Use this URL to cite or link to this record in EThOS:
Title: Remembering Palestine : a multi-media ethnography of generational memories among diaspora Palestinians
Author: Blachnicka-Ciacek, Dominika
ISNI:       0000 0004 5917 4005
Awarding Body: Goldsmiths, University of London
Current Institution: Goldsmiths College (University of London)
Date of Award: 2016
Availability of Full Text:
Access from EThOS:
Access from Institution:
This thesis is a qualitative investigation of memories of Palestine among exiled Palestinians and their descendants in Poland and in the UK. Taking the continuous character of Palestinian dispossession as a point of departure, it examines their modes of remembering, imagining and relating to Palestine. The thesis seeks to contribute to the sociology of diaspora by shedding light on the multiplicity of situated trajectories that shape diasporic Palestinians’ relationships with their ‘ancestral’ homeland. It delineates three generations of Palestinians in diaspora: those exiled in the 1948 and their descendants born in refugee camps; those who left as a direct or indirect result of the occupation; and those born as ‘second generation migrants’ in their parent’s countries of exile. It argues that while the continuing erasure of Palestine informs all of their experiences, each generation produces memories of ancestral homeland in relation to different geographies, temporalities and set of imaginings. Tracing these differences, I am concerned with how the plurality of diasporic memories allows generations of Palestinians to endure and constantly re-create their relationships with the Palestine despite more than six decades of continuous uprooting. The research is based on oral history interviews with 33 Palestinians in Poland and the UK, followed by an ethnographic audio-visual exploration of some of the research participants’ sites of memory. The audio-visual engagements have moved back and forth between stories narrated in Poland and in the UK and site-specific field visits within today’s Israel and the Occupied Palestinian Territories. The five ethnographic études that accompany the written part of this thesis strive to restore, at least partially, access to context that was lost with the participants’ uprooting and to explore the texture and materiality of their dispossession. This approach contributes to the development of a multi-sensory methodology that seeks to understand diasporic and exilic experiences by placing the relationship between memory, time and place at the heart of sociological enquiry.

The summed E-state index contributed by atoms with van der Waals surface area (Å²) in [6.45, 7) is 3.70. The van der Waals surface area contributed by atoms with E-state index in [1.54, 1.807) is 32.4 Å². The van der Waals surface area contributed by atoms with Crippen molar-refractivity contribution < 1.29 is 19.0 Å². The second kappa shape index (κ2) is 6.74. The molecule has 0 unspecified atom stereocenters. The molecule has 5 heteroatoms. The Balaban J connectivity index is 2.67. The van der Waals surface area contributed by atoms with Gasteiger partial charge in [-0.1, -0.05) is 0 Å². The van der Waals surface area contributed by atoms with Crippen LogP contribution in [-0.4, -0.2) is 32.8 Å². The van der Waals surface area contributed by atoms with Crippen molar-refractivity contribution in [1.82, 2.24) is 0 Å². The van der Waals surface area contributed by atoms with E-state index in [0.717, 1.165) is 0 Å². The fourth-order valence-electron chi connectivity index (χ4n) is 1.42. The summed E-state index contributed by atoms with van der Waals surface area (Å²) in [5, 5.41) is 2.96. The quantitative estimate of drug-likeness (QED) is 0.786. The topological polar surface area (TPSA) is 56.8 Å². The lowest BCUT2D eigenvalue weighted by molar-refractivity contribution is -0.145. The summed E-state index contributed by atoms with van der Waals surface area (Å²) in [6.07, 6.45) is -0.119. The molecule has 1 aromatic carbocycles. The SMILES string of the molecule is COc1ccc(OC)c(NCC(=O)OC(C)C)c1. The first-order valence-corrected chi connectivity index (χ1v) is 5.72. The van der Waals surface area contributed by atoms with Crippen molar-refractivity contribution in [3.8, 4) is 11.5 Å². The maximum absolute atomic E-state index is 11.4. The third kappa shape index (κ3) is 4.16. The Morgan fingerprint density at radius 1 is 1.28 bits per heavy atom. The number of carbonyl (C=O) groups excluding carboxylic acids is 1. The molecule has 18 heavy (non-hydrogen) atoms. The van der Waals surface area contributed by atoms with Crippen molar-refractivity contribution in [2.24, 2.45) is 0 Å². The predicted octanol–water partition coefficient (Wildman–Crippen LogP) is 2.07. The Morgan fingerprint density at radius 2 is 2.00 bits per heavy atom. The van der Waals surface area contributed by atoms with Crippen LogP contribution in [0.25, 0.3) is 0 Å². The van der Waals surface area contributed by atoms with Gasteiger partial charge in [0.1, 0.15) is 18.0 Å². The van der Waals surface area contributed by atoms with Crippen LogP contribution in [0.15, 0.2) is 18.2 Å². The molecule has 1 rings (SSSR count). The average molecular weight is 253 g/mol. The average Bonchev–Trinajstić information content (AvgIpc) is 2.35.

Supervisor: Not available Sponsor: Not available
Qualification Name: Thesis (Ph.D.) Qualification Level: Doctoral